Radiology Practice: The Answer to Managing IT Complexity

It’s just complicated. That’s the view many radiology practice leaders have of managing their information technology. But bringing together the right systems, software, infrastructure, and team can conquer that—even for large, complex practices like Central Illinois Radiological Associates (CIRA).  Interpreting more than one million studies per year, and serving more than 26 hospitals, cancer centers, and clinics across multiple hospital systems utilizing multiple IT solutions, the secret sauce is a single worklist that helps unify study management across all sites.

Managing IT complexity is the No. 2 concern of radiology practice leaders, according to a recent poll by Radiology Business Journal and The leaders who chimed in include radiologists, executives, administrators, IT managers and directors. This article is the second of three to dive into the top three pain points radiology practices face based on the survey—and to offer effective solutions.

Central Illinois Radiological Associates (CIRA) is one of the Midwest’s largest private diagnostic and interventional radiology groups, offering quality subspecialized radiology services across central and southern Illinois. CIRA’s expertise includes interventional radiology, women’s imaging, cardiovascular imaging, neuroradiology, musculoskeletal imaging, nuclear medicine, and pediatric imaging among others. The practice employs 74 full-time and 13 part-time board-certified, fellowship-trained radiologists and seven mid-level providers. The 26-plus provider orgs on its client list include such regional powerhouses as OSF Healthcare (OSF) and Hospital Sisters Health System (HSHS).

Over the last few years, CIRA radiologists grew frustrated trying to effectively and efficiently read high volumes of exams from 15 separate PACS, each with separate worklists. Physicians were logging in and out to view and read studies— while CIRA IT staff were focused on keeping their systems and interfaces functioning properly. While the PACS solutions individually offered sufficient interpretation workflow within the organization in which they were deployed, worklists were too complex to maintain, and physicians needed a better view of the big picture of their tasks for the day, recalls Eric Lacy, CIRA’s director of clinical applications. “We really needed to normalize the way a worklist looked and felt for a physician, independent of what the viewer was going to be,” he says. “A single, enterprise worklist would centralize all radiologists tasks and reduce the time and complexity of IT tasks.”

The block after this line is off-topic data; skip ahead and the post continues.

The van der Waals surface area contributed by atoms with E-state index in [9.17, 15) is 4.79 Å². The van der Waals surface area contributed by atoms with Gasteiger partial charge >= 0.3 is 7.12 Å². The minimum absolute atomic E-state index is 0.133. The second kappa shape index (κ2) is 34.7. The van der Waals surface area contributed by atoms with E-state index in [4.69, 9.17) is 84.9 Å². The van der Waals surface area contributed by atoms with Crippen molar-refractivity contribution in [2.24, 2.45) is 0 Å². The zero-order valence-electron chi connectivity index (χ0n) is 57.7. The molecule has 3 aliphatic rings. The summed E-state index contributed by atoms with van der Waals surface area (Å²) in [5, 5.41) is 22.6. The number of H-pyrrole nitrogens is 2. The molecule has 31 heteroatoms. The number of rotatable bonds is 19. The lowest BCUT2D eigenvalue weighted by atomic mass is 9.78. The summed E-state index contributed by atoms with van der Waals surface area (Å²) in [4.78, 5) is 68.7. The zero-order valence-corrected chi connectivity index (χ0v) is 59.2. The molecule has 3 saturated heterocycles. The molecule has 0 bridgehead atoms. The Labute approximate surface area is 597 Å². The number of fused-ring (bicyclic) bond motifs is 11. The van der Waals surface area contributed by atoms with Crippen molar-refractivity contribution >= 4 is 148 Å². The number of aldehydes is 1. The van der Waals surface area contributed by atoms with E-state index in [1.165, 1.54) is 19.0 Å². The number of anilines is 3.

IT Committee Chair Dr. Eric Bugaieski who serves as Director of Pediatric Radiology & Medical Imaging as well as Dr. Kevin Fahey, IT Committee Co-chair and Director of Cardiothoracic Radiology & Medical Imaging offered insight and leadership throughout the whole process. Both have extensive knowledge in workflow and usability heuristics key to successful vendor selection and implementation.

The practice looked around, kicked a lot of tires, asked a lot of questions, and in the end chose a vendor-neutral intelligent worklist that can orchestrate workflow across all sites and connect all the PACS. Change Healthcare Workflow Intelligence™ interfaces with the 15 PACS viewers across all the sites they read for, consolidating interpretation and quality tasks to promote visibility and communication. It is the job of an enterprise worklist to improve productivity by aligning demand with supply via dynamic assignments, automatic escalation, and study assignment to the most appropriate radiologist available. In addition, the system facilitates quicker turnaround times and improved efficiency, offering a look inside the data to visualize and measure workflow and trends. It is a tool to improve quality and performance clinically, operationally, and financially.

“We needed to look at the big picture, both from a physician and IT perspective,” Lacy says. “Regardless of where a physician is physically located, their worklist will be comprised of the appropriate studies for interpretation within their slot. This allows us to offer all the hospitals we serve the subspecialized care CIRA brings to the table.” 

With a single worklist, radiologists see all their studies within their specific subspecialty throughout all hospitals and systems they read for, all prioritized appropriately. “That includes interpretation solutions for CIRA as well as quality strategies for MACRA, specifically MIPS, within the physician’s worklist,” Lacy says.